## Statistical Evidence: A Likelihood ParadigmInterpreting statistical data as evidence, Statistical Evidence: A Likelihood Paradigm focuses on the law of likelihood, fundamental to solving many of the problems associated with interpreting data in this way. Statistics has long neglected this principle, resulting in a seriously defective methodology. This book redresses the balance, explaining why science has clung to a defective methodology despite its well-known defects. After examining the strengths and weaknesses of the work of Neyman and Pearson and the Fisher paradigm, the author proposes an alternative paradigm which provides, in the law of likelihood, the explicit concept of evidence missing from the other paradigms. At the same time, this new paradigm retains the elements of objective measurement and control of the frequency of misleading results, features which made the old paradigms so important to science. The likelihood paradigm leads to statistical methods that have a compelling rationale and an elegant simplicity, no longer forcing the reader to choose between frequentist and Bayesian statistics. |

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### Common terms and phrases

alternative Bayesian statistics Bernoulli trials better supported binomial Chapter choosing conditional likelihood confidence intervals data as evidence data say ECMO evidence in favor evidential interpretation example Expected value experiment fairly strong evidence favor of H2 females Figure find strong evidence Fisherian frequentist frequentist statistical given H₂ is true H₂ over H₁ hypothesis testing law of likelihood lihood likelihood function likelihood principle likelihood ratio Likelihoods for ratio M₁ M₂ marginal likelihood mean measure the strength misleading evidence Neyman-Pearson tests Neyman-Pearson theory nuisance parameter null hypothesis odds ratio orthogonal likelihood p-value paradigm prior probability distribution prob probabilities of weak probability model probability of misleading problem random variable reject H₁ rejection trials reparameterization shows significance level significance tests specified statistical evidence statistical methods strong evidence supporting success Suppose tion tosses treatment Type I error variance vector versus vis-à-vis W₂ weak evidence white balls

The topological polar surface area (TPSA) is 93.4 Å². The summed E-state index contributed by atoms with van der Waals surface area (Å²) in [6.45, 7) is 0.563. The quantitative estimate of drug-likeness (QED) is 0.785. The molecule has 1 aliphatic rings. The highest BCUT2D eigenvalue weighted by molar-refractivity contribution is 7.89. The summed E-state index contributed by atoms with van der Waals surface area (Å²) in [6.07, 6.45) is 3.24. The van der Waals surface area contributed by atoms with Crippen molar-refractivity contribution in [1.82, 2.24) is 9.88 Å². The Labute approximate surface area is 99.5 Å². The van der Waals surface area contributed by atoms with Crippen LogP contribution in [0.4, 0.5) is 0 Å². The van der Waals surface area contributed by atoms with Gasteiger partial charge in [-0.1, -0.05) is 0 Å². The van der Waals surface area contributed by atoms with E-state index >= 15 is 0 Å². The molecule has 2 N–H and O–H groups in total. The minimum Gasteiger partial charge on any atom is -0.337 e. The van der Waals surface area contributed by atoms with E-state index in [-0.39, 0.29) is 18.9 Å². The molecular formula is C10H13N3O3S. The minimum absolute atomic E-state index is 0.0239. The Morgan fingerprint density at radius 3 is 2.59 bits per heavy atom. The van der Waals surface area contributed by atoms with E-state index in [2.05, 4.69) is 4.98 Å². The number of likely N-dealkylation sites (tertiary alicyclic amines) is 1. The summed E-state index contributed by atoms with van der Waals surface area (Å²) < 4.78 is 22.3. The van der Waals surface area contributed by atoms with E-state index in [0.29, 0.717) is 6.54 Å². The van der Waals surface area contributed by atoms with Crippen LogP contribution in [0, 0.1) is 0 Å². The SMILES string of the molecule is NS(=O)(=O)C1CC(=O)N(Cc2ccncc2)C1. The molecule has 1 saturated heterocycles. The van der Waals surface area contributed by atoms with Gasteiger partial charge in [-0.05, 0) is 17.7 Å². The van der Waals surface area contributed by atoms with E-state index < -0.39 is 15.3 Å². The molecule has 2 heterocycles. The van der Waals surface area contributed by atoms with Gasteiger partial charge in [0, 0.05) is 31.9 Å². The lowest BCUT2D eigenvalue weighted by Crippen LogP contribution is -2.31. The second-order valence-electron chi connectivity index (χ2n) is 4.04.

### References to this book

Common Errors in Statistics (and How to Avoid Them) Phillip I. Good,James W. Hardin Limited preview - 2006 |

Early Childhood Educational Research: Issues in Methodology and Ethics Carol Aubrey No preview available - 2000 |